Baltimore Ravens quarterback Joe Flacco, left, is sacked by Indianapolis Colts defensive back Sergio Brown during the first half of an NFL football game in Indianapolis, Sunday, Oct. 5, 2014. (AP Photo/Jeff Roberson)
Jeff Roberson
October 06, 2014
Baltimore Ravens quarterback Joe Flacco, left, is sacked by Indianapolis Colts defensive back Sergio Brown during the first half of an NFL football game in Indianapolis, Sunday, Oct. 5, 2014. (AP Photo/Jeff Roberson)
Jeff Roberson

OWINGS MILLS, Md. (AP) The Baltimore Ravens started their most challenging stretch of the season with a miserable thud.

Facing the Indianapolis Colts on the road Sunday, the Ravens reverted to the form they displayed last year in a 20-13 defeat.

Baltimore committed three turnovers, gave up four sacks, converted only one of 11 third-down plays and yielded 422 yards. That ended a three-game winning streak during which the Ravens outscored their opponents 87-37.

''We never got in a rhythm or flow,'' coach John Harbaugh said Monday. ''In the end, we didn't make enough plays on either side of the ball, especially offensively.''

The defeat Indy launched a stretch that includes four road games over a five-week span, concluding at Cincinnati and Pittsburgh. Next up is a trip to Tampa Bay on Sunday, no small challenge for a team that has lost nine of its last 12 on the road.

''We need to bounce back and be at our best,'' Harbaugh said.

The Ravens (3-2) will have to do so without defensive end Chris Canty and cornerback Asa Jackson. Canty will miss several weeks with an infection of his wrist and thumb, and Jackson is expected to be put on the injured reserve-designated to return list with a sprained toe.

Of equal concern is an offense that regressed against the Colts. Flacco was sacked 48 times last year, but this season he had been nailed only three times before going to Indianapolis. He was repeatedly hurried by the Colts, and one of the sacks came on a fourth-and-1 at the Indianapolis 3.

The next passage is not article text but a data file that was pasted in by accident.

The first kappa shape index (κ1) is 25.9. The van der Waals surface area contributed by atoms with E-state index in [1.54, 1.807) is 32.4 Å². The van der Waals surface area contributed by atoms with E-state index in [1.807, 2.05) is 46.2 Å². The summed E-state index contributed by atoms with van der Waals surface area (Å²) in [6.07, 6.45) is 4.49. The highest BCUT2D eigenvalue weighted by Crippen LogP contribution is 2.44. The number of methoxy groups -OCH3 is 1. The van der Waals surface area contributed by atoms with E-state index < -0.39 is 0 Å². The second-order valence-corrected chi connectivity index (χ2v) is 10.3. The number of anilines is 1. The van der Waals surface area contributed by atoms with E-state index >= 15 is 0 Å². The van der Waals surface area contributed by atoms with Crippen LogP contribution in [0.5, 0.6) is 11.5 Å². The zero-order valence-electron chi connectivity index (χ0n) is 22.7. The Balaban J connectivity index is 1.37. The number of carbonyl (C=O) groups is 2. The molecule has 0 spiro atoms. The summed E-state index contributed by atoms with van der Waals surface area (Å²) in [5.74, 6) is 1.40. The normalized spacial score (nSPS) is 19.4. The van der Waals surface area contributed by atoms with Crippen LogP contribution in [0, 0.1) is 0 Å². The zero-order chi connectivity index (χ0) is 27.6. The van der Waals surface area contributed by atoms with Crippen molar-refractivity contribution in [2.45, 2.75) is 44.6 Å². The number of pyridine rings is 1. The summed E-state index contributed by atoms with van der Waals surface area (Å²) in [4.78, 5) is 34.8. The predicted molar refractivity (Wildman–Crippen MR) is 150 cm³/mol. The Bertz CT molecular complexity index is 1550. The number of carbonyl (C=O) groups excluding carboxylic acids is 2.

Harbaugh attributed one of the sacks to poor technique, another to ''bad footwork'' and a third to a ''miscommunication.'' He did not seem overly concerned.

''I don't think it's anything like the sky is falling by any stretch of the imagination,'' he insisted. ''It was just the way it went.''

That wasn't the only reminder of last year, when Baltimore went 8-8 and missed the playoffs for the first time in six seasons. Flacco threw 38 passes and the Ravens attempted only 15 runs - even though the trio of backs finished with an average of six yards per carry.

Harbaugh said the imbalance could be attributed to the fact that Indianapolis dominated the time of possession and ended up running 23 more plays than Baltimore.

''Well, you can't run the ball too much if you don't get many plays,'' he said. ''That's really what it boils down to.''

When a team turns the ball over and converts just one third down, things don't usually turn out well.

''The bottom line is we let them play the way they want to play, the way they have played,'' Harbaugh said. ''They kept the ball on the field offensively and they got off the field defensively. We just weren't good enough to make it happen our way.''

The miscues began when wide receiver Steve Smith lost a fumble on the Ravens' opening offensive play.

''Yeah, it started with the first play out of the gates,'' Flacco lamented. ''We made too many mistakes.''

There were at least two positives: Rookie linebacker C.J. Mosely had 14 tackles and an interception, and cornerback Lardarius Webb returned from a nagging back injury to make six tackles and knock away two passes.

''Very encouraging,'' Harbaugh said of Webb's play. ''I didn't know exactly how it was going to go. He went out there and played pretty darn well. So it's only going to get better. He's only going to improve physically. He knows how to play. He's not there, he's not 100 percent, but he's on his way.''

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